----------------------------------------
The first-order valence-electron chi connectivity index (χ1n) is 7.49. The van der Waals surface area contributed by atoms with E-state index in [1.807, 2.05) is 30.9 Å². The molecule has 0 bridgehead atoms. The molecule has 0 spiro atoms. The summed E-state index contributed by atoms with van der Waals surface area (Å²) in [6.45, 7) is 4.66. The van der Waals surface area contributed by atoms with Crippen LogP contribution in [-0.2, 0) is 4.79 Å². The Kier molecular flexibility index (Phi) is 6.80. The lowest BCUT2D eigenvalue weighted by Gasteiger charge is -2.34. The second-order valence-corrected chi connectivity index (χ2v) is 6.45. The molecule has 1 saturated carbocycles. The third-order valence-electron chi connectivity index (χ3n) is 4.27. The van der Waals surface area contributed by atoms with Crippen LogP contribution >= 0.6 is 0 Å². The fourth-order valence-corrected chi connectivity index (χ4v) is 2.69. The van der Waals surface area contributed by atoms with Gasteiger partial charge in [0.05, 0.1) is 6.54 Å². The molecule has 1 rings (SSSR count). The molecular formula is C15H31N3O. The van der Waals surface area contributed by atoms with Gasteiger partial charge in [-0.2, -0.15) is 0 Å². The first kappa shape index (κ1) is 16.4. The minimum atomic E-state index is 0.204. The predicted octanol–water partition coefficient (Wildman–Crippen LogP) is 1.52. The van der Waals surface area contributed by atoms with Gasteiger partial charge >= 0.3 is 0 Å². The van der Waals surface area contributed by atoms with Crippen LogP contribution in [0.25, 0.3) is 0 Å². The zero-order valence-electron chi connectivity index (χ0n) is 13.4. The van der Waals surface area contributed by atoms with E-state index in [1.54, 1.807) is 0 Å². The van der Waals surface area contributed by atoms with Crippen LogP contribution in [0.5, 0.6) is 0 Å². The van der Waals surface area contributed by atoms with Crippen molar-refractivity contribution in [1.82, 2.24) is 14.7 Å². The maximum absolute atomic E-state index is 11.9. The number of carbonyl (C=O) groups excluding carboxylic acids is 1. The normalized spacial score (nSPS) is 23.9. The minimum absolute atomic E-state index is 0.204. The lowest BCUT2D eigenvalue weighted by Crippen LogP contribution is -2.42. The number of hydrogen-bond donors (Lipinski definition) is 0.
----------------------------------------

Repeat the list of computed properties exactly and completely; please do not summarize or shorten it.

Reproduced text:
The first-order valence-electron chi connectivity index (χ1n) is 7.49. The van der Waals surface area contributed by atoms with E-state index in [1.807, 2.05) is 30.9 Å². The molecule has 0 bridgehead atoms. The molecule has 0 spiro atoms. The summed E-state index contributed by atoms with van der Waals surface area (Å²) in [6.45, 7) is 4.66. The van der Waals surface area contributed by atoms with Crippen LogP contribution in [-0.2, 0) is 4.79 Å². The Kier molecular flexibility index (Phi) is 6.80. The lowest BCUT2D eigenvalue weighted by Gasteiger charge is -2.34. The second-order valence-corrected chi connectivity index (χ2v) is 6.45. The molecule has 1 saturated carbocycles. The third-order valence-electron chi connectivity index (χ3n) is 4.27. The van der Waals surface area contributed by atoms with Crippen LogP contribution >= 0.6 is 0 Å². The fourth-order valence-corrected chi connectivity index (χ4v) is 2.69. The van der Waals surface area contributed by atoms with Gasteiger partial charge in [0.05, 0.1) is 6.54 Å². The molecule has 1 rings (SSSR count). The molecular formula is C15H31N3O. The van der Waals surface area contributed by atoms with Gasteiger partial charge in [-0.2, -0.15) is 0 Å². The first kappa shape index (κ1) is 16.4. The minimum atomic E-state index is 0.204. The predicted octanol–water partition coefficient (Wildman–Crippen LogP) is 1.52. The van der Waals surface area contributed by atoms with Gasteiger partial charge >= 0.3 is 0 Å². The van der Waals surface area contributed by atoms with Crippen LogP contribution in [0.25, 0.3) is 0 Å². The zero-order valence-electron chi connectivity index (χ0n) is 13.4. The van der Waals surface area contributed by atoms with E-state index in [1.54, 1.807) is 0 Å². The van der Waals surface area contributed by atoms with Crippen LogP contribution in [0.5, 0.6) is 0 Å². The van der Waals surface area contributed by atoms with Crippen molar-refractivity contribution in [1.82, 2.24) is 14.7 Å². The maximum absolute atomic E-state index is 11.9. The number of carbonyl (C=O) groups excluding carboxylic acids is 1. The normalized spacial score (nSPS) is 23.9. The minimum absolute atomic E-state index is 0.204. The lowest BCUT2D eigenvalue weighted by Crippen LogP contribution is -2.42. The number of hydrogen-bond donors (Lipinski definition) is 0.